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Chapter 4 - Getting to Know the Client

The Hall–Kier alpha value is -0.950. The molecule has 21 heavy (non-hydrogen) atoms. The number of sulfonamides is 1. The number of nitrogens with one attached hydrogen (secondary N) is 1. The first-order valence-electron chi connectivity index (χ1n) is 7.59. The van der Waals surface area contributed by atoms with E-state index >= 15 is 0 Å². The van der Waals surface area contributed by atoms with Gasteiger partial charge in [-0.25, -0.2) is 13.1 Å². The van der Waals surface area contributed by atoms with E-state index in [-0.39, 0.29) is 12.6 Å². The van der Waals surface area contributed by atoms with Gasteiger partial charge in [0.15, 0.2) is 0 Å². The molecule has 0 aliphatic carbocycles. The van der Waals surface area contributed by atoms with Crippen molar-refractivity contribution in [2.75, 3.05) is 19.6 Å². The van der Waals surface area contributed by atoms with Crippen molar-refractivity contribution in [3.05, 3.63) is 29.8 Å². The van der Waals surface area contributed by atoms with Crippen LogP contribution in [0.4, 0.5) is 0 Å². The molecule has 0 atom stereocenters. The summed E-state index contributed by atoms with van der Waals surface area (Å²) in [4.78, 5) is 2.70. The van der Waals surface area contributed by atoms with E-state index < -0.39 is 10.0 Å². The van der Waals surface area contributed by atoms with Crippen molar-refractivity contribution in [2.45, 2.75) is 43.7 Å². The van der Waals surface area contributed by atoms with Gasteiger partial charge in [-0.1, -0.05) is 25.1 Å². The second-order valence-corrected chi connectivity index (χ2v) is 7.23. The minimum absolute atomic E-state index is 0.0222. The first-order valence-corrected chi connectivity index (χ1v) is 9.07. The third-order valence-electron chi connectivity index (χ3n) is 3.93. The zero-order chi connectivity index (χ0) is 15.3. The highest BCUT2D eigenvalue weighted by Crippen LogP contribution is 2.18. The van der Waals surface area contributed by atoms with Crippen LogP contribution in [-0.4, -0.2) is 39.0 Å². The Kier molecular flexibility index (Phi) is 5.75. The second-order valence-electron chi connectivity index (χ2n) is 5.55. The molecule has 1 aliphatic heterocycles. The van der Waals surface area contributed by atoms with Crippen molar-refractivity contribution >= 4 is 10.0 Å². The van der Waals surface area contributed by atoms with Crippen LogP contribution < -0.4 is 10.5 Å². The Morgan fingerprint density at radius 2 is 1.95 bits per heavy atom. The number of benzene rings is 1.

SUMMARY The job of an investment advisor is to judge investment suitability based on their knowledge of the client’s goals, personal circumstances, financial circumstances, time horizon, investment knowledge and risk tolerance. Financial objectives are set by clients, sometimes with the help of financial counsellors. Objectives are best stated in terms of precise financial targets, but they need not be in order for the investment advisor to be of assistance. The most important aspect of a financial objective is its investment horizon. Objectives can also be stated in terms of the type of return desired, such as safety of capital, current income or growth (capital gains). Financial circumstances provide an indication as to whether the client is able to attain stated goals with the financial resources available while maintaining sufficient cash reserves. Understanding clients’ net worth provides an indication of their investment knowledge and current asset allocation. Personal circumstances indicate the extent to which investors might need access to savings in order to meet family responsibilities, and the extent to which they can afford to take investment risks. Clients with a high level of investment knowledge know the mutual funds they wish to buy, their risk/return characteristics and their desired asset allocation. In addition, knowledgeable investors are also likely to have a good idea of their own level of risk tolerance. Risk tolerance has both a psychological component and a circumstance-related component. People tend to become less risk-tolerant as they age. People with family responsibilities are, because of circumstances, less inclined to take investment risk. Since investors’ personal circumstances, objectives, time horizon, financial circumstances, investment knowledge and risk tolerance change over time, it is important for the investment advisor to follow the client. Normally, clients should be requested to have their investment portfolios re-evaluated annually or sooner if circumstances change. A difficult client is one who is unwilling to provide the necessary information so that the investment advisor can judge investment suitability. In the case where sufficient information cannot be obtained, the advisor should refuse to take that client’s order.